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Film Editing workflow?

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Natalie BurneyFilm Editing workflow?
by on Mar 22, 2015 at 9:14:49 pm

Hello everybody,

I'm currently undertaking a research project into Film Editing. I'm specifically researching into how technological changes has effected Film Editing over the years, and how these have ultimately changed the Post-Production workflow and collaboration.

I'm struggling to find much information on linear workflows. Basically, has the change from Linear Editing to NLE had any impact on workflows, and how teams collaborate?

(Sorry, I didn't really know where to ask this).


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Shane RossRe: Film Editing workflow?
by on Mar 23, 2015 at 1:59:56 am

Film editing has always been non-linear. Before the electronic NLE, computers, editors cut on film. On Moviola or KEM or other film editing systems. You could always cut something out of the middle or add something to the middle or totally rearrange the film.

Linear editing is done on video tape, and mainly the realm of television. You'd have to edit in chronological order, one shot after the other. Want to go back and make a change earlier in the cut, say swap shots? Then you'd have to go back, do that, and then re-edut everything after that point again. No cutting or splicing to rearrange shots. That would show up visually. It was done rarey as repair work, if a tape was damaged.

So, film has always been non-linear. I'm guessing that you mean what are the changes from the time of editing on film vs computer NLEs.

I have to find this great clip from Modern Romance. It shows editing on film, and how much time it took to make one small change.

Shane
Little Frog Post
Read my blog, Little Frog in High Def


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Andrew KimeryRe: Film Editing workflow?
by on Mar 23, 2015 at 3:39:01 am

[Shane Ross] "Film editing has always been non-linear. Before the electronic NLE, computers, editors cut on film. On Moviola or KEM or other film editing systems. You could always cut something out of the middle or add something to the middle or totally rearrange the film. "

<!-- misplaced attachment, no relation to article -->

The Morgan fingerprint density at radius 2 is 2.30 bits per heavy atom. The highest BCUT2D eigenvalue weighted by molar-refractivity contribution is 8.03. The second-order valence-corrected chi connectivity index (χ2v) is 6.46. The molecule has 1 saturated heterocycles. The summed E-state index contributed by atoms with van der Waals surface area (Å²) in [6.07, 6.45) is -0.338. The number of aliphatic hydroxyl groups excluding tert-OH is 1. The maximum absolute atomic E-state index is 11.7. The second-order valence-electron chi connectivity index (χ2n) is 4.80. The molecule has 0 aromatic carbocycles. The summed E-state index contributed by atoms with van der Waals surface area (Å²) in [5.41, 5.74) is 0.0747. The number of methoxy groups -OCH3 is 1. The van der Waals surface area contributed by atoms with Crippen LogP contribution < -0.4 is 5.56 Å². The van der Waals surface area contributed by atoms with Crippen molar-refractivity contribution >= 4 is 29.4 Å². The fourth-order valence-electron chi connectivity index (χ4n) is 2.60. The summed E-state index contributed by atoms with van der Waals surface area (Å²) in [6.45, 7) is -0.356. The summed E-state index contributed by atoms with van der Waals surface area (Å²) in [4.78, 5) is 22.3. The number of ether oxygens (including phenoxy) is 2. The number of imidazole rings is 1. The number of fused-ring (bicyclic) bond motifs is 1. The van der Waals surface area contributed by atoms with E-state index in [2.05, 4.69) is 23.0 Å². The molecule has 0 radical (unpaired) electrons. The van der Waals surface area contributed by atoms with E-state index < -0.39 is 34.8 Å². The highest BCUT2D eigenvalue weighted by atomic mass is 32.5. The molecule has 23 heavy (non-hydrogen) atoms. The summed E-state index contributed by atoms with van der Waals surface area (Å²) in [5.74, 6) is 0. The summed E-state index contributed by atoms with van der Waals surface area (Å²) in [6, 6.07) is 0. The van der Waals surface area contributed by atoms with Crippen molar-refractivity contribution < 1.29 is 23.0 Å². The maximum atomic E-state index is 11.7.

I would argue that working with film was linear as well, just more flexible with regards to the physical act of making edits. While you could, to use modern terms, ripple insert and ripple delete with film, you still had to go through the material in a linear fashion. If you were at the end of reel but wanted to see something at the beginning of the reel you had to rewind through the entire reel. You couldn't instantly jump to any moment in time like you can on an NLE.


Natalie,
If you haven't already read them I would read "In the Blink of an Eye" and "Droidmaker: George Lucas And the Digital Revolution" as they both have sections that talk about how technology has changed the process of editing.


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Michael KrupnickRe: Film Editing workflow?
by on Mar 23, 2015 at 12:44:16 pm
Last Edited By Michael Krupnick on Mar 23, 2015 at 1:10:12 pm

Good thread…I think the sea change occurred because the possibility of client-requested changes to the cut is an onerous chore on physical media. So edit systems began to display previews instead of workprints. They managed these by assembling EDLs of preview chains. Workflow became a consideration when editors had to manage these lists as well as raw camera source. That was EDIFLEX or CMX offline systems.


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Walter SoykaRe: Film Editing workflow?
by on Mar 23, 2015 at 3:50:59 pm

[Andrew Kimery] "I would argue that working with film was linear as well, just more flexible with regards to the physical act of making edits. While you could, to use modern terms, ripple insert and ripple delete with film, you still had to go through the material in a linear fashion. If you were at the end of reel but wanted to see something at the beginning of the reel you had to rewind through the entire reel. You couldn't instantly jump to any moment in time like you can on an NLE."

I'd call what you're describing "random access." Linear versus non-linear is all about being able to rearrange elements after you've edited them in. Tape-to-tape linear editing is very different than film/computer NLE editing in this regard.

Film editing was non-linear, but with sequential access.

Video tape editing (with edit controllers, not razors) was linear and with sequential access.

Computer-based NLEs are non-linear and with random access.

Walter Soyka
Designer & Mad Scientist at Keen Live [link]
Motion Graphics, Widescreen Events, Presentation Design, and Consulting
@keenlive [twitter]   |   RenderBreak [blog]   |   Profile [LinkedIn]


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Walter SoykaRe: Film Editing workflow?
by on Mar 23, 2015 at 3:52:41 pm

[Natalie Burney] "I'm currently undertaking a research project into Film Editing. I'm specifically researching into how technological changes has effected Film Editing over the years, and how these have ultimately changed the Post-Production workflow and collaboration. "

Check out this thread over at FCPX or Not: The Debate:
https://forums.creativecow.net/thread/335/78850

Glenn Ficarra (one of the co-directors of Focus) has been chiming in how technology has let the directors and the editor collaborate in post.

Walter Soyka
Designer & Mad Scientist at Keen Live [link]
Motion Graphics, Widescreen Events, Presentation Design, and Consulting
@keenlive [twitter]   |   RenderBreak [blog]   |   Profile [LinkedIn]


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